"The first thing you need to know, will likely be the last thing you learn." (Unknown)

  13. #13
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    Quote Originally Posted by john schnyderite View Post
    I've got some well documented issues getting long boards perfectly flat on my jointer. I'm thinking if they are at least pretty flat, I can try forcibly get them as even as I can during glue up, and worse comes to worse, put some hours of handplaning and sanding in to eventually get a flat top. I'm losing hope that I can tune this machine or my technique enough to get these boards perfectly flat-- so how close is close enough?
    It sounds like the OP is questioning why he cannot get his boards equally thick on his jointer.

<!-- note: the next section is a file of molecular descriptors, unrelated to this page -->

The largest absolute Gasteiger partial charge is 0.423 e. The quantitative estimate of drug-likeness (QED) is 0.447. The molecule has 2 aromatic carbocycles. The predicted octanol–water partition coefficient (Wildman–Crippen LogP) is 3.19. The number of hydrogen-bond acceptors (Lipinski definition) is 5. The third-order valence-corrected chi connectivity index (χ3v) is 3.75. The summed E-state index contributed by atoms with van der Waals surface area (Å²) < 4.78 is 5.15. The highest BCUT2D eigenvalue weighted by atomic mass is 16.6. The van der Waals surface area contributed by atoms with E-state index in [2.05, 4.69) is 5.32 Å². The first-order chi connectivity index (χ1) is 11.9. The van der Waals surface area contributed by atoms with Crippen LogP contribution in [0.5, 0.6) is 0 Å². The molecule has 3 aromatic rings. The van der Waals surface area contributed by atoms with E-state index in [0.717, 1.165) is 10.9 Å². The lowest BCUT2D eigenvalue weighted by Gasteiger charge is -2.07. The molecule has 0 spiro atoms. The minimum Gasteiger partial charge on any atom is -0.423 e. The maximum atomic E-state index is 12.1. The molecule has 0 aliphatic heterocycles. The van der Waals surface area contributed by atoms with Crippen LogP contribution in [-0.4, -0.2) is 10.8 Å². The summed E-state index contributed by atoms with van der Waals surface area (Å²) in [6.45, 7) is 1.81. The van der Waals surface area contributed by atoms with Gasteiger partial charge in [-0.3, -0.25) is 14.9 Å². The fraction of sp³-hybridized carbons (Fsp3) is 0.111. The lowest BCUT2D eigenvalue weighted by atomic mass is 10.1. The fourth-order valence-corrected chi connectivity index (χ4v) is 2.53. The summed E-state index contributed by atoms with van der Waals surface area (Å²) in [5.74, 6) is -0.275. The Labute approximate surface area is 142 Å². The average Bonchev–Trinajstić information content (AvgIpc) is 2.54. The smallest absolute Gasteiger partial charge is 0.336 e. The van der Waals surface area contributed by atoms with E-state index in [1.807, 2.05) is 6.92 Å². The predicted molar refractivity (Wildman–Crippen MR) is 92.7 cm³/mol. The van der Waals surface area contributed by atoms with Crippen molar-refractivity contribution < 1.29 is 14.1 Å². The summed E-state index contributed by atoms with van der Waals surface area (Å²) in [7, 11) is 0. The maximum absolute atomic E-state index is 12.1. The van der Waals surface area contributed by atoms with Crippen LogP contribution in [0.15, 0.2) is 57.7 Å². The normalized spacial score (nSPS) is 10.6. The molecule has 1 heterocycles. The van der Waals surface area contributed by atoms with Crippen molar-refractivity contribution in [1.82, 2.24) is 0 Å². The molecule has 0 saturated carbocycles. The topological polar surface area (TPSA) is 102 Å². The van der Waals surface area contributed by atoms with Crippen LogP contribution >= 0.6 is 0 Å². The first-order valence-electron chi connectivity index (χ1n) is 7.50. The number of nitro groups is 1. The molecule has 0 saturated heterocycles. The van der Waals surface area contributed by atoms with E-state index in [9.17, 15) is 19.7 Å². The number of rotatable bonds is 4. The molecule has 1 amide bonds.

If he is hand planing after glue up the issue is unlikely edge related, since he mentions hand planing after glue up to make the boards flat. So he most likely is wondering why he cannot get his boards off the jointer with parallel surfaces. It sounds like he does not have a planer.

    Perhaps the OP could confirm if the issue is with the board edges, or the flat wider surfaces of the boards.
    Too much to do...Not enough time...life is too short!

  14. #14
    Cauls help to make a flat glue up. Mike Henderson did a great tutorial on using cauls.

  15. #15
    Quote Originally Posted by Bill Space View Post
    It sounds like the OP is questioning why he cannot get his boards equally thick on his jointer.

    .
    If he was wondering about that, he was missing a machine: the thickness planer. It is close to being impossible to produce equally thick boards using the jointer alone.

    Simon